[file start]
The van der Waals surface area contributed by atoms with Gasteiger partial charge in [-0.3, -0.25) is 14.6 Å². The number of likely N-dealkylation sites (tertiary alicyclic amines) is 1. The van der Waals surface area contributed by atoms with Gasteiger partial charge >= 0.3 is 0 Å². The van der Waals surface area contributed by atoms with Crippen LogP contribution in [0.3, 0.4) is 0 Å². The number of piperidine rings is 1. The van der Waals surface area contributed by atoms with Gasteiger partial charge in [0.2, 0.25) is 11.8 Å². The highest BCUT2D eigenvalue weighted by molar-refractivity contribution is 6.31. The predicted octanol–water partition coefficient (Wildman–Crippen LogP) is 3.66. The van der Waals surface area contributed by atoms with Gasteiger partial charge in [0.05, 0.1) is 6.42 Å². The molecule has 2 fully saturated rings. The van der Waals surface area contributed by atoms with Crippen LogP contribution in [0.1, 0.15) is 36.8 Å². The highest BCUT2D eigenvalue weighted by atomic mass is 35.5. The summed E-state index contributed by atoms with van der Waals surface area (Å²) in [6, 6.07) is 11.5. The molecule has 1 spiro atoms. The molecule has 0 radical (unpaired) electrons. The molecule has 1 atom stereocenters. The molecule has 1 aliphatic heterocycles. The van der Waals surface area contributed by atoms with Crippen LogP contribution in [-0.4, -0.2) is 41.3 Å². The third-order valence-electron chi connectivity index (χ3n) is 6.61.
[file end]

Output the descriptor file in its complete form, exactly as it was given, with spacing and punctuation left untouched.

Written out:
The van der Waals surface area contributed by atoms with Gasteiger partial charge in [-0.3, -0.25) is 14.6 Å². The number of likely N-dealkylation sites (tertiary alicyclic amines) is 1. The van der Waals surface area contributed by atoms with Gasteiger partial charge >= 0.3 is 0 Å². The van der Waals surface area contributed by atoms with Crippen LogP contribution in [0.3, 0.4) is 0 Å². The number of piperidine rings is 1. The van der Waals surface area contributed by atoms with Gasteiger partial charge in [0.2, 0.25) is 11.8 Å². The highest BCUT2D eigenvalue weighted by molar-refractivity contribution is 6.31. The predicted octanol–water partition coefficient (Wildman–Crippen LogP) is 3.66. The van der Waals surface area contributed by atoms with Gasteiger partial charge in [0.05, 0.1) is 6.42 Å². The molecule has 2 fully saturated rings. The van der Waals surface area contributed by atoms with Crippen LogP contribution in [0.1, 0.15) is 36.8 Å². The highest BCUT2D eigenvalue weighted by atomic mass is 35.5. The summed E-state index contributed by atoms with van der Waals surface area (Å²) in [6, 6.07) is 11.5. The molecule has 1 spiro atoms. The molecule has 0 radical (unpaired) electrons. The molecule has 1 atom stereocenters. The molecule has 1 aliphatic heterocycles. The van der Waals surface area contributed by atoms with Crippen LogP contribution in [-0.4, -0.2) is 41.3 Å². The third-order valence-electron chi connectivity index (χ3n) is 6.61.